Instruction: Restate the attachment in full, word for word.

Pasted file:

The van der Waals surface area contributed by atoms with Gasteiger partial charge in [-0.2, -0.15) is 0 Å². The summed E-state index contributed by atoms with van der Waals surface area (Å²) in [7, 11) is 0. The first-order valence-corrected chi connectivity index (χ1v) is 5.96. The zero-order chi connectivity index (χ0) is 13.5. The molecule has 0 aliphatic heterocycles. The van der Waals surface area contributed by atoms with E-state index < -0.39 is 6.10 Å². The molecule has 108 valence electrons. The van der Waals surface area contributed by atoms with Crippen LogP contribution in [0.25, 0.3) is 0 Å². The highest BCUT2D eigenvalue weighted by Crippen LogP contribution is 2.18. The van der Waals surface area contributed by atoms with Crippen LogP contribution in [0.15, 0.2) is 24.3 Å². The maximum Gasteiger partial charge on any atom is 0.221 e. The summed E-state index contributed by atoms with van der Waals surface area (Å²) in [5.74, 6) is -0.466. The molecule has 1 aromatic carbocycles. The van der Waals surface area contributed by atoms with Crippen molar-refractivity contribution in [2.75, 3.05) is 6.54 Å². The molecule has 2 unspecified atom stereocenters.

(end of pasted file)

The van der Waals surface area contributed by atoms with Gasteiger partial charge in [-0.2, -0.15) is 0 Å². The summed E-state index contributed by atoms with van der Waals surface area (Å²) in [7, 11) is 0. The first-order valence-corrected chi connectivity index (χ1v) is 5.96. The zero-order chi connectivity index (χ0) is 13.5. The molecule has 0 aliphatic heterocycles. The van der Waals surface area contributed by atoms with E-state index < -0.39 is 6.10 Å². The molecule has 108 valence electrons. The van der Waals surface area contributed by atoms with Crippen LogP contribution in [0.25, 0.3) is 0 Å². The highest BCUT2D eigenvalue weighted by Crippen LogP contribution is 2.18. The van der Waals surface area contributed by atoms with Crippen LogP contribution in [0.15, 0.2) is 24.3 Å². The maximum Gasteiger partial charge on any atom is 0.221 e. The summed E-state index contributed by atoms with van der Waals surface area (Å²) in [5.74, 6) is -0.466. The molecule has 1 aromatic carbocycles. The van der Waals surface area contributed by atoms with Crippen molar-refractivity contribution in [2.75, 3.05) is 6.54 Å². The molecule has 2 unspecified atom stereocenters.